Further, premium guns come with a polygonal match barrel, while value guns do not. Lastly, Kahr’s premium line includes three magazines as opposed to the single mag that comes with the less-­expensive value guns.

In terms of nomenclature, the C-series are value guns, while the P-series’ guns are premium. On average, you can expect to pay a few hundred bucks more for the premium package.

Where does it fit? The S9 that I tested blurs the lines between Kahr’s C- and P-series. The S-series has the laser engraving found on the premium guns, as well as the pinned front sight and traditional rifled barrel found on the value models. Additionally, the S-series has front slide serrations, which are good for press checks to verify the status of the chamber, and an accessory rail.

Since it has an accessory rail, the serial number plate location has been moved from the traditional under-­barrel position to the side of the grip. The S-series also comes with a new grip design, and the 400-­series stainless steel magazines sport updated baseplates.

In terms of price, the S-­series guns are closer to the value guns in cost. Retail for the S9 is $477 while the ST9 can be had for $456. The S9 costs about $30 more than the value-­model CW9, and the S9 includes a spare magazine to boot.

The rear sight is dovetailed into the slide and features dots and a squared notch for aiming with the white-dot front.

The S9’s rear sight is drift adjustable and features beveled edges. Unlike other Kahr pistols that feature a bar-­dot sight layout, the S-series comes with a white, three-­dot configuration.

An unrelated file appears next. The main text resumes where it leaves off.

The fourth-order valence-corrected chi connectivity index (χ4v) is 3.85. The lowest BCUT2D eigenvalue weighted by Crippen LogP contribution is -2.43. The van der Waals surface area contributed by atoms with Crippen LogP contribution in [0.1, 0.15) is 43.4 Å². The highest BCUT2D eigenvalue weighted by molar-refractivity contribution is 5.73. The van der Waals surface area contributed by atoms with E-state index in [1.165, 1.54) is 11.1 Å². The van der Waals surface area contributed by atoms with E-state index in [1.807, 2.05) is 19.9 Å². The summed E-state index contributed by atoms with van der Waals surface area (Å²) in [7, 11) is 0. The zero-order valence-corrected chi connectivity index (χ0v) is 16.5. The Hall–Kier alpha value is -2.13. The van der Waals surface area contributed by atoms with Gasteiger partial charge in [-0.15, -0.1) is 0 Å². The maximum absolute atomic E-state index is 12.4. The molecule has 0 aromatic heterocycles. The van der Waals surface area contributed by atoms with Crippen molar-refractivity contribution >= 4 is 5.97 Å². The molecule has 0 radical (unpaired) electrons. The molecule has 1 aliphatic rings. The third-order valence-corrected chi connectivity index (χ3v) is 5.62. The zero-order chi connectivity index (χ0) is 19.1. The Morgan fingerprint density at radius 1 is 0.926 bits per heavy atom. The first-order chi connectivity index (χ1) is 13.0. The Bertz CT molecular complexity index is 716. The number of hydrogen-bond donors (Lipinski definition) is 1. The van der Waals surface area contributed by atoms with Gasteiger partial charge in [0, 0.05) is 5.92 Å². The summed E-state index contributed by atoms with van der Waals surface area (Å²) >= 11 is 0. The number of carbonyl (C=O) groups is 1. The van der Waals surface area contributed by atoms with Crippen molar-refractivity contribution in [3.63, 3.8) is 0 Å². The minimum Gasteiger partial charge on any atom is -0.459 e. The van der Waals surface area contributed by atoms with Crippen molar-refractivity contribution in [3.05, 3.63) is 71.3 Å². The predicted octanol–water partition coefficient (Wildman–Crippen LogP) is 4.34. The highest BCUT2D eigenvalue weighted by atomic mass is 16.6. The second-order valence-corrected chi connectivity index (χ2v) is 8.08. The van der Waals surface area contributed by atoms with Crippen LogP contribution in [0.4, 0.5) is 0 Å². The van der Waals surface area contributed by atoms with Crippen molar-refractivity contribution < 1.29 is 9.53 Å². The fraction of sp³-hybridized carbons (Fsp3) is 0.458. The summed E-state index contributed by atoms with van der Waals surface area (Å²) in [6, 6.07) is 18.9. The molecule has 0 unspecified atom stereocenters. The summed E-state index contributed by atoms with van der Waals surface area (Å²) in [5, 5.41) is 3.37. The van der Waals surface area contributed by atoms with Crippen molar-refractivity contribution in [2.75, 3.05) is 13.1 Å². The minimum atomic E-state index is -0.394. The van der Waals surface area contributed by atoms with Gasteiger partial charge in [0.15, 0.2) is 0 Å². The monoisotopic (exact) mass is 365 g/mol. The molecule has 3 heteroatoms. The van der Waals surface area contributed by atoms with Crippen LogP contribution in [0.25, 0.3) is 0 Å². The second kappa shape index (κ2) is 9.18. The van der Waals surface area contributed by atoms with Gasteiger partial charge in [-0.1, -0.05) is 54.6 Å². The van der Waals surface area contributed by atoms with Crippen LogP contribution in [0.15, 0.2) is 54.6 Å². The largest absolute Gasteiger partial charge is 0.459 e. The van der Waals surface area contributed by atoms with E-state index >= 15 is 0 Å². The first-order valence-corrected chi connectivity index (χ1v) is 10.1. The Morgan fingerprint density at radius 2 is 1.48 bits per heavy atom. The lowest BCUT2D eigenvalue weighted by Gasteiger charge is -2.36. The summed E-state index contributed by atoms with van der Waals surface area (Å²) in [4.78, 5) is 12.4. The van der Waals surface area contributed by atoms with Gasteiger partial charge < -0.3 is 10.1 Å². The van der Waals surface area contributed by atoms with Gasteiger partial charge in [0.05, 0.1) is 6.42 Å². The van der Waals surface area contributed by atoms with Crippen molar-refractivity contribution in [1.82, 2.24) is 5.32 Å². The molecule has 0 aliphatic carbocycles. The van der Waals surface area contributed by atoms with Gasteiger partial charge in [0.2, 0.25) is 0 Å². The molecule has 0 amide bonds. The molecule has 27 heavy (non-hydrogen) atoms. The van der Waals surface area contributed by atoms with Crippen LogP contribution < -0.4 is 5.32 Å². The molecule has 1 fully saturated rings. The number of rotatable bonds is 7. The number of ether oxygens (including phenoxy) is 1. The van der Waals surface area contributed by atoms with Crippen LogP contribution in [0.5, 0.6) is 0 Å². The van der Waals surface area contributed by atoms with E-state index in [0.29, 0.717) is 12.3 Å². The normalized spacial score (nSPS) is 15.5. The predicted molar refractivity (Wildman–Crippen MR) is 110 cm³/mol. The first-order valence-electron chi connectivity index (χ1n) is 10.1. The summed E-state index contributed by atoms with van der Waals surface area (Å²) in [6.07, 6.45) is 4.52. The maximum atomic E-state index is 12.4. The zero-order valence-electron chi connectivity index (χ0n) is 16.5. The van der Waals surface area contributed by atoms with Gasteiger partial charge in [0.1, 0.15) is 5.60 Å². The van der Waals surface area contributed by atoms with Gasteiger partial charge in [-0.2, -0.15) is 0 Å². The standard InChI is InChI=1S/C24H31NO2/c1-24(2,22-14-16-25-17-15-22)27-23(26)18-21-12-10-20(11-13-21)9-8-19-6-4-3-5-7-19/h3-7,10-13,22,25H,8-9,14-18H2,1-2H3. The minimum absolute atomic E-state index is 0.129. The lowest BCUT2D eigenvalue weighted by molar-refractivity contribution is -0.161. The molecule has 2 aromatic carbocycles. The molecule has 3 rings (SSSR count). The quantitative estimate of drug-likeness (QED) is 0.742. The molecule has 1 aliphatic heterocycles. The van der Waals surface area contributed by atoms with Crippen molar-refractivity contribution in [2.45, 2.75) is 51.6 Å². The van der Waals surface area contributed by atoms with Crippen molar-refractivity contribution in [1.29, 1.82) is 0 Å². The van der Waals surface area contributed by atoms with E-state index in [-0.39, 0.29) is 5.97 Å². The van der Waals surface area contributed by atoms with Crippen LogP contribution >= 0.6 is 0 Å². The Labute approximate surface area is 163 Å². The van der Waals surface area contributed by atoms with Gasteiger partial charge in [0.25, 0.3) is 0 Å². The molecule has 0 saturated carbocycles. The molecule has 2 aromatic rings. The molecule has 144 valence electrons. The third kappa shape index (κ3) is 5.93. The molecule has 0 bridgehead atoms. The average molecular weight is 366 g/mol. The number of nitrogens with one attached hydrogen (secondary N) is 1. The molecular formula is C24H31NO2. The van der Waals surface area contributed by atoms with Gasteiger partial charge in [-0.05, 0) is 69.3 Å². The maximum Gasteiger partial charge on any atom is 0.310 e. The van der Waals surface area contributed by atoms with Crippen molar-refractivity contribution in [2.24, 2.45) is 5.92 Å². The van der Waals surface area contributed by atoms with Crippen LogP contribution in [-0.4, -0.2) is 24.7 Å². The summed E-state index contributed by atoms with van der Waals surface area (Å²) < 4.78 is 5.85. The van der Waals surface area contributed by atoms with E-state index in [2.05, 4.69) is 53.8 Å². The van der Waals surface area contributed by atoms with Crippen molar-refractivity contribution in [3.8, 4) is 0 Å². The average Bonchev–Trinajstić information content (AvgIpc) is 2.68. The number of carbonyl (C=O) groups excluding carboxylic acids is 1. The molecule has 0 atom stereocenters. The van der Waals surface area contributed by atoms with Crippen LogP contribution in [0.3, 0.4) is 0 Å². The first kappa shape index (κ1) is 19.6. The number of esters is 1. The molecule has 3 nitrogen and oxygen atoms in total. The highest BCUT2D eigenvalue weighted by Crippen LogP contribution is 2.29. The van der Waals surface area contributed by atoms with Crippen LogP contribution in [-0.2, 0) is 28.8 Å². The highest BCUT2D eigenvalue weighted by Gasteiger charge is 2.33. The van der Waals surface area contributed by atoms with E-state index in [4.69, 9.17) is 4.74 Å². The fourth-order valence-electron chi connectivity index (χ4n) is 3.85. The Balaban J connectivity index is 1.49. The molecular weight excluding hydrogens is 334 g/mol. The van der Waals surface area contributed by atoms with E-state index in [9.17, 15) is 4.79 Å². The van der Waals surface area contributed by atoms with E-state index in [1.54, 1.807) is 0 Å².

Controls are minimal, but you’ll find that there’s a slide stop tucked closely against the gun for a snag-­free contour that works well for concealed carry. There’s also the magazine release button, but that’s it.

Disassembly requires dropping the magazine on an unloaded gun and indexing the semicircular cutout in the slide with the corresponding arch on the slide stop. The slide stop can then be removed by applying pressure to the extension on the right side of the pistol. It’s not quite as simple as some other compact single-­stack 9mms, but it’s certainly not complex or difficult. With a bit of practice, you can have this gun fieldstripped in under a minute.

The S9 operates using a John Browning-inspired recoil lug and locked-breech concept.

Kahr’s barrel lug is offset, and that allows the barrel to sit beside the trigger mechanism as opposed to resting on top. This results in a lower bore axis. Muzzle flip can be pretty pronounced when firing light 9mm semiauto carry guns, especially with high-­power defensive loads. The Kahr’s design allows the bore to ride lower in the hand and transfers more recoil energy in a straight line, which helps reduce muzzle rise and control of the pistol for faster follow-­up shots.

The S9’s narrow polymer grip has aggressive texturing on the front and backstraps, as well as mild texturing on the flattened side panels. These provide a comfortable and secure hold on the gun. The narrow dimensions and slab-­sided design also help make it easy to conceal, even under light clothing such as a T-­shirt. But there’s plenty of surface area around the grip for most hands to effectively control the firearm and reduce fatigue during extended shooting. The triggerguard is even spacious enough to accommodate a large trigger finger.

Concealed Carry I carried the Kahr S9 when it was launched last year for quite a while and found that it’s an easy gun to conceal. I didn’t have an S9-­specific holster on-­hand, but I found that a Blackhawk inside-­the-­waist (IWB), leather holster for a Glock 26 worked as a substitute. Today, there are plenty of holster options for the Kahr S9 to include those from Crossbreed ($50 to $90), Galco ($27 to $84), Sneaky Pete ($70) and others.